Saturday, February 24, 2007

I'm Merely Confused

Even Charles Darwin was initially skeptical when he first read about the views of James Hutton in the 1830's: The Earth might be millions of years old--possibly older! (We know today that the Earth is more than 4.5 billion years old.) It's hard to believe that less than 200 years ago, even among the educated, the Earth was unquestionably thought to be only some 6,000 years old, as was stated in the Book of Genesis, a collection of stories from the Iron Age.

Although far less well known than figures like Galileo, Newton and Darwin himself, the Scotsman James Hutton in discovering Earth's "antiquity" in the late 18th century, then forgotten about for some 20 years before being rediscovered, deserves to be placed alongside the greatest scientists in human history.

How far have we traveled in the past 200 years? Well, according to a Michigan State University professor ( Jon D. Miller), who conducted a study on science literacy in the United States, about 20 percent of Americans--at least 40 million--think the sun travels around the Earth. Does anyone recall what Galileo almost got burned at the stake for in the 17th century? But if it is of any consolation to American "patriots," Europe and Japan are only marginally better informed according to the report.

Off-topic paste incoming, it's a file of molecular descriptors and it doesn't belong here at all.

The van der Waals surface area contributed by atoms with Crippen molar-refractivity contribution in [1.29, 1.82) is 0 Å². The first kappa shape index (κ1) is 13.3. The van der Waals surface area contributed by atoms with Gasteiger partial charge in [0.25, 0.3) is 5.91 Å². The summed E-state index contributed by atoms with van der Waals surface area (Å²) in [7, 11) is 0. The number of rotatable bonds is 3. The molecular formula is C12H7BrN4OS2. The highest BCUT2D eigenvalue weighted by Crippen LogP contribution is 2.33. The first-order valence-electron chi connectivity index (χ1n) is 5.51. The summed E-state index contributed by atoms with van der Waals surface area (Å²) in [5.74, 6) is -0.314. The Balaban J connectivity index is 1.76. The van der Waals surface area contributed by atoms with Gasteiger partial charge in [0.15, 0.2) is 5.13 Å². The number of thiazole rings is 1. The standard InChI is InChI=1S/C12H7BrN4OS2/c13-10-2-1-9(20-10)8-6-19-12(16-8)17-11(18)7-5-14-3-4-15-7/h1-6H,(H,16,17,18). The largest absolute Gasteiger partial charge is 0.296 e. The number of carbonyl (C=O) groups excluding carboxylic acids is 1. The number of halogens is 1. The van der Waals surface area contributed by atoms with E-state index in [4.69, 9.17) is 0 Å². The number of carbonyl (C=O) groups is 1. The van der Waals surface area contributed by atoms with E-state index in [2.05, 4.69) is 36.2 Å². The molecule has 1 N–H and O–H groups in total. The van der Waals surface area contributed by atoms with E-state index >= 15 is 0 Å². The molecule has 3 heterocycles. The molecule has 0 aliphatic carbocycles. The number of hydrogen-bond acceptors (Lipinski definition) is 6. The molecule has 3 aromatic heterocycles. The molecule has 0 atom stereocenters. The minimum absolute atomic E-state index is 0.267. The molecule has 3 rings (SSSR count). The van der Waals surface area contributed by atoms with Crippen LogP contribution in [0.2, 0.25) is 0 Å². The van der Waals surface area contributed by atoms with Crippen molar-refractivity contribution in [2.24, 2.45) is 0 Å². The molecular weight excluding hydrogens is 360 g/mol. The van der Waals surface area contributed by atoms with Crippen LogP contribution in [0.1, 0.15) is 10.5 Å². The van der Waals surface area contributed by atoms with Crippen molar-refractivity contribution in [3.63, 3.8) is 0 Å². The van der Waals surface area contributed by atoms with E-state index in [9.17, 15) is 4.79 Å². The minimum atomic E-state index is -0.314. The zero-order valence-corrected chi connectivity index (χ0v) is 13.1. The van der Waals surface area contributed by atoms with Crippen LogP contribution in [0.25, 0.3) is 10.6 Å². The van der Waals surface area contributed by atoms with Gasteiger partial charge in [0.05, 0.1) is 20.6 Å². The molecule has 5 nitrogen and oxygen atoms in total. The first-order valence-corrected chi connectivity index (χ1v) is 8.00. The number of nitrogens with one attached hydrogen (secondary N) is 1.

But is there a point to any of this? Well if one believes, for example, that global warming might not be an environmental "conspiracy," but a potentially very serious problem for all of us, then there may be an important point to be made.

A joint poll last year conducted by ABC News, Time and two universities learned that less than 40% of Americans think global warming is a serious problem and only 3 out of 10 feel humans have caused it. Americans also are under the impression that there is considerable disagreement among scientists as to whether or not the Earth is heating up.

While the success of industry front groups has something to do with the confusion of many Americans, coupled with the media's misunderstanding of so-called "balanced" news, the profound lack of basic scientific literacy among the majority of people is by far the essential problem, it seems to me. It remains to be seen what we are willing to do to change this. Of course, we first have to realize there is a problem. The late Carl Sagan once said, "Ignorance feeds on ignorance."